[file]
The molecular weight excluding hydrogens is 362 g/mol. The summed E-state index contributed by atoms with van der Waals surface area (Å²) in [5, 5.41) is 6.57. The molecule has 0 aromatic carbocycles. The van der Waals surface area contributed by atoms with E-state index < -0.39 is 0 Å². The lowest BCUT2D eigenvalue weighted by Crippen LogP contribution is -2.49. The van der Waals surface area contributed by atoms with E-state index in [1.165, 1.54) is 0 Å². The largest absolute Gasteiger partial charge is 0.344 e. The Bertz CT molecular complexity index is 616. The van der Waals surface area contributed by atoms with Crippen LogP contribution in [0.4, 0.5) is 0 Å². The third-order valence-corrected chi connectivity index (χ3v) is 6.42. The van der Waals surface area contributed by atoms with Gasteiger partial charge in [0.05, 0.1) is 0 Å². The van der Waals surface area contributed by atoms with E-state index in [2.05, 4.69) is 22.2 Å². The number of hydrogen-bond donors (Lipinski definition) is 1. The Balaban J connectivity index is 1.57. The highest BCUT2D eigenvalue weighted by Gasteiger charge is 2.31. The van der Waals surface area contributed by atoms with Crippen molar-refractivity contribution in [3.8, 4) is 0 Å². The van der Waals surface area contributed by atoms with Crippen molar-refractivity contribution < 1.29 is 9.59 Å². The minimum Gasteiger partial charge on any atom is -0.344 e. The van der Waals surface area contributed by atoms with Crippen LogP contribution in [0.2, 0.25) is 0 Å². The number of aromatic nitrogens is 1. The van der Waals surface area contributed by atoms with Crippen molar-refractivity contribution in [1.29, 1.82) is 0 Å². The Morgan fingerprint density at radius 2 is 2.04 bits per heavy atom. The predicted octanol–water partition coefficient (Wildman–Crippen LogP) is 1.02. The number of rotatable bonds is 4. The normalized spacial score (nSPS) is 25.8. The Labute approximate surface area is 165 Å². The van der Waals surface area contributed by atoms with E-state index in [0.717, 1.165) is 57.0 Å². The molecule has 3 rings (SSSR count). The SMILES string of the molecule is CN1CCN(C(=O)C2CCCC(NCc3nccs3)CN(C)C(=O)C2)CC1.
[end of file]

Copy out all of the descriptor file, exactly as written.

The molecular weight excluding hydrogens is 362 g/mol. The summed E-state index contributed by atoms with van der Waals surface area (Å²) in [5, 5.41) is 6.57. The molecule has 0 aromatic carbocycles. The van der Waals surface area contributed by atoms with E-state index < -0.39 is 0 Å². The lowest BCUT2D eigenvalue weighted by Crippen LogP contribution is -2.49. The van der Waals surface area contributed by atoms with E-state index in [1.165, 1.54) is 0 Å². The largest absolute Gasteiger partial charge is 0.344 e. The Bertz CT molecular complexity index is 616. The van der Waals surface area contributed by atoms with Crippen LogP contribution in [0.4, 0.5) is 0 Å². The third-order valence-corrected chi connectivity index (χ3v) is 6.42. The van der Waals surface area contributed by atoms with Gasteiger partial charge in [0.05, 0.1) is 0 Å². The van der Waals surface area contributed by atoms with E-state index in [2.05, 4.69) is 22.2 Å². The number of hydrogen-bond donors (Lipinski definition) is 1. The Balaban J connectivity index is 1.57. The highest BCUT2D eigenvalue weighted by Gasteiger charge is 2.31. The van der Waals surface area contributed by atoms with Crippen molar-refractivity contribution in [3.8, 4) is 0 Å². The van der Waals surface area contributed by atoms with Crippen molar-refractivity contribution < 1.29 is 9.59 Å². The minimum Gasteiger partial charge on any atom is -0.344 e. The van der Waals surface area contributed by atoms with Crippen LogP contribution in [0.2, 0.25) is 0 Å². The number of aromatic nitrogens is 1. The van der Waals surface area contributed by atoms with Crippen molar-refractivity contribution in [1.29, 1.82) is 0 Å². The Morgan fingerprint density at radius 2 is 2.04 bits per heavy atom. The predicted octanol–water partition coefficient (Wildman–Crippen LogP) is 1.02. The number of rotatable bonds is 4. The normalized spacial score (nSPS) is 25.8. The Labute approximate surface area is 165 Å². The van der Waals surface area contributed by atoms with E-state index in [0.717, 1.165) is 57.0 Å². The molecule has 3 rings (SSSR count). The SMILES string of the molecule is CN1CCN(C(=O)C2CCCC(NCc3nccs3)CN(C)C(=O)C2)CC1.